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The California senator once looked like a strong contender and a successor to Barack Obama in vote-getting appeal. But her campaign was beset by problems and she was unable to raise enough donations to continue. (File Photo)Mike Blake/Reuters

Kamala Harris suspended her presidential campaign on Tuesday, a stunning reversal of fortunes for a candidate once seen as star contender to take on Donald Trump and become the first African-American woman to win the White House.

A Democratic senator from California, Ms. Harris, 55, launched her bid to great fanfare in January, drawing a crowd of nearly 20,000 to her hometown of Oakland, Calif. But her campaign was riven with internal strife that spilled out publicly last week in several reports of widespread layoffs and low morale among her remaining staffers.

She saw her national support slide into the single digits – with some recent polls showing her trailing even former New York mayor Michael Bloomberg, who entered the race only a week ago. Her campaign raised less than US$12-million in the third quarter, well behind Vermont Senator Bernie Sanders and South Bend, Ind., Mayor Pete Buttigieg.

In a video statement to her supporters, Ms. Harris blamed her faltering campaign on a lack of money to compete with wealthy opponents – a reference to Mr. Bloomberg and California hedge-fund manager Tom Steyer, both with hefty self-financed campaigns.

“Here’s the deal guys, my campaign simply does not have the financial resources to continue,” she said. “I’m not a billionaire. I can’t fund my own campaign. And as the campaign has gone on, it has become harder and harder to raise the money we need to compete.”

Her decision is major blow to the Democratic race, where Ms. Harris was once seen as a successor to former president Barack Obama – a close political ally – with the potential to re-energize a party whose base is increasingly made up of non-white and female voters.

The mixed-race daughter of immigrant academics, Ms. Harris picked up some French while spending her high-school years in Montreal, where her mother conducted cancer research at McGill University. Her campaign started with strong polling numbers, a large fundraising haul and a solid performance in early televised debates.

But Ms. Harris was soon criticized for lacking a consistent strategy on how to target early-voting states such as Iowa and New Hampshire, along with her home state of California. She changed her stands on issues such as universal health care and climate change policy, and faced concerns that she had not been able to define herself ideologically within a Democratic Party split between moderates and progressives.

While Ms. Harris pointed toward fundraising struggles, some of her supporters blamed the failure of her campaign on sexism and racism, raising questions about the future of the Democratic race, which now features a slate of white and predominantly male front-runnners.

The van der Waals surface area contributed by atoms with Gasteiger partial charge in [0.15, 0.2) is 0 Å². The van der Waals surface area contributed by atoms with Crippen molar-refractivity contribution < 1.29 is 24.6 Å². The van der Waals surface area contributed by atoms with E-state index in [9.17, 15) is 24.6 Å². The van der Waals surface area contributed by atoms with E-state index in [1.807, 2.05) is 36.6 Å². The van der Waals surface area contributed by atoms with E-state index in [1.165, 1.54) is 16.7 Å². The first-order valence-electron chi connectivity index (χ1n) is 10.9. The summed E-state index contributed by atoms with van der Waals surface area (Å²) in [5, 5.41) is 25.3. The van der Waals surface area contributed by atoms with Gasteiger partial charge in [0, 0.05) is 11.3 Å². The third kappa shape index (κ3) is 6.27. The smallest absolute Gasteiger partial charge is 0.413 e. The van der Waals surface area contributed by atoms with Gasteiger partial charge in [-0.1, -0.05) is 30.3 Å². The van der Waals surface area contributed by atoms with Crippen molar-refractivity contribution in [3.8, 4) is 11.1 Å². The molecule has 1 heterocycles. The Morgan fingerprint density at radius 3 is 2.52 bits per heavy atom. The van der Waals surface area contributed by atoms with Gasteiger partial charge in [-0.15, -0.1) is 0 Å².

“We can’t tell the story about Kamala Harris 2020 without speaking of sexism, ‘misogynoir’ and big money in politics,” said Christine Pelosi, the daughter of House Speaker Nancy Pelosi, who chairs the women’s caucus of the California Democrats.

Julian Castro, a former Obama administration official running against Ms. Harris, blamed her fall on critical media coverage that “held her to a different standard, a double standard [that] has been grossly unfair and unfortunate.”

Competitors in the Democratic primary praised Ms. Harris even as some sought to use her announcement to boost their own campaign. Former vice-president Joe Biden, who sparred publicly with Ms. Harris on issues of race, said he had “mixed emotions” about the end of her candidacy, calling Ms. Harris "a first-rate candidate.” Massachusetts Senator Elizabeth Warren cast herself as someone who can stop the sort of big-money politics that forced Ms. Harris out. “Kamala is right – our system is deeply broken when billionaires can buy their way in. I’ll fight with you to make sure our government works for all of us,” she wrote on Twitter.

Polls show Ms. Harris’s supporters are likely to shift toward either Ms. Warren or Mr. Biden – boosting momentum for the two leading candidates heading into primaries in February, while raising questions about how the party can appeal to diverse voters. “You’re going to see pressure on these candidates to speak to the issues that matter to African-American voters, Latino voters, to Asian voters,” said Jason McDaniel, a political scientist at San Francisco State University. “But this is not the voters in the Democratic Party saying we don’t like candidates of colour.”

Ms. Harris’s announcement comes only weeks ahead of a Democratic debate in Los Angeles, for which she had already qualified. But analysts say that by dropping out early, Ms. Harris likely made a calculated choice to preserve her reputation and avoid a poor showing in her home state, where she was polling in fourth place. Her endorsement now could help the eventual Democratic nominee, paving the way for Ms. Harris to become a pick for vice-president or U.S. attorney-general. “She will be in all of those conversations,” Mr. McDaniel said.

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